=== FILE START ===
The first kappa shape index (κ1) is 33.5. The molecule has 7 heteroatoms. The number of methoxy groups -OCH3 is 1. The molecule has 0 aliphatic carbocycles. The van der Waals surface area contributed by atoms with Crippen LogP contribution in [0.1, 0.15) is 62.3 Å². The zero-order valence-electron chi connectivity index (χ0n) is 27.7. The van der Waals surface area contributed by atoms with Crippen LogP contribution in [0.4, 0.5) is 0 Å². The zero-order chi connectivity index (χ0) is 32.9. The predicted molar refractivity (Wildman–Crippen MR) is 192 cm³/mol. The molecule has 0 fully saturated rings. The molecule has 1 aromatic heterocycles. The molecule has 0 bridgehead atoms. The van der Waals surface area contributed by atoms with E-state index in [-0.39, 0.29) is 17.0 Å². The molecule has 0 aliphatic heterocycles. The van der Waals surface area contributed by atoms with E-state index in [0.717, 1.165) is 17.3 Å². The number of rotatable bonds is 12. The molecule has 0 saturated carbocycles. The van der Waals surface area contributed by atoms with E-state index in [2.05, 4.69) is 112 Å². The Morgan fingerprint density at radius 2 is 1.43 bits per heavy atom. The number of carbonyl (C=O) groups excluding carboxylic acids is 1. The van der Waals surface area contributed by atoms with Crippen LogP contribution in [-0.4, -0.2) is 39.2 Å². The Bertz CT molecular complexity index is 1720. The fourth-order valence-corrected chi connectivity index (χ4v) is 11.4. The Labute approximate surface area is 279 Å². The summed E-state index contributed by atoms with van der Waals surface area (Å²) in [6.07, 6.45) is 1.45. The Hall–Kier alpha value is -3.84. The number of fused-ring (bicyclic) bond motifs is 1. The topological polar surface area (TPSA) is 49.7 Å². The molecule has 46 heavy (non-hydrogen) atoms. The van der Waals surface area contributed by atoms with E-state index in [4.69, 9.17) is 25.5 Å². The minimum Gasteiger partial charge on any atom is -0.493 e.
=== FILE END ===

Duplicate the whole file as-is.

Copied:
The first kappa shape index (κ1) is 33.5. The molecule has 7 heteroatoms. The number of methoxy groups -OCH3 is 1. The molecule has 0 aliphatic carbocycles. The van der Waals surface area contributed by atoms with Crippen LogP contribution in [0.1, 0.15) is 62.3 Å². The zero-order valence-electron chi connectivity index (χ0n) is 27.7. The van der Waals surface area contributed by atoms with Crippen LogP contribution in [0.4, 0.5) is 0 Å². The zero-order chi connectivity index (χ0) is 32.9. The predicted molar refractivity (Wildman–Crippen MR) is 192 cm³/mol. The molecule has 0 fully saturated rings. The molecule has 1 aromatic heterocycles. The molecule has 0 bridgehead atoms. The van der Waals surface area contributed by atoms with E-state index in [-0.39, 0.29) is 17.0 Å². The molecule has 0 aliphatic heterocycles. The van der Waals surface area contributed by atoms with E-state index in [0.717, 1.165) is 17.3 Å². The number of rotatable bonds is 12. The molecule has 0 saturated carbocycles. The van der Waals surface area contributed by atoms with E-state index in [2.05, 4.69) is 112 Å². The Morgan fingerprint density at radius 2 is 1.43 bits per heavy atom. The number of carbonyl (C=O) groups excluding carboxylic acids is 1. The van der Waals surface area contributed by atoms with Crippen LogP contribution in [-0.4, -0.2) is 39.2 Å². The Bertz CT molecular complexity index is 1720. The fourth-order valence-corrected chi connectivity index (χ4v) is 11.4. The Labute approximate surface area is 279 Å². The summed E-state index contributed by atoms with van der Waals surface area (Å²) in [6.07, 6.45) is 1.45. The Hall–Kier alpha value is -3.84. The number of fused-ring (bicyclic) bond motifs is 1. The topological polar surface area (TPSA) is 49.7 Å². The molecule has 46 heavy (non-hydrogen) atoms. The van der Waals surface area contributed by atoms with E-state index in [4.69, 9.17) is 25.5 Å². The minimum Gasteiger partial charge on any atom is -0.493 e.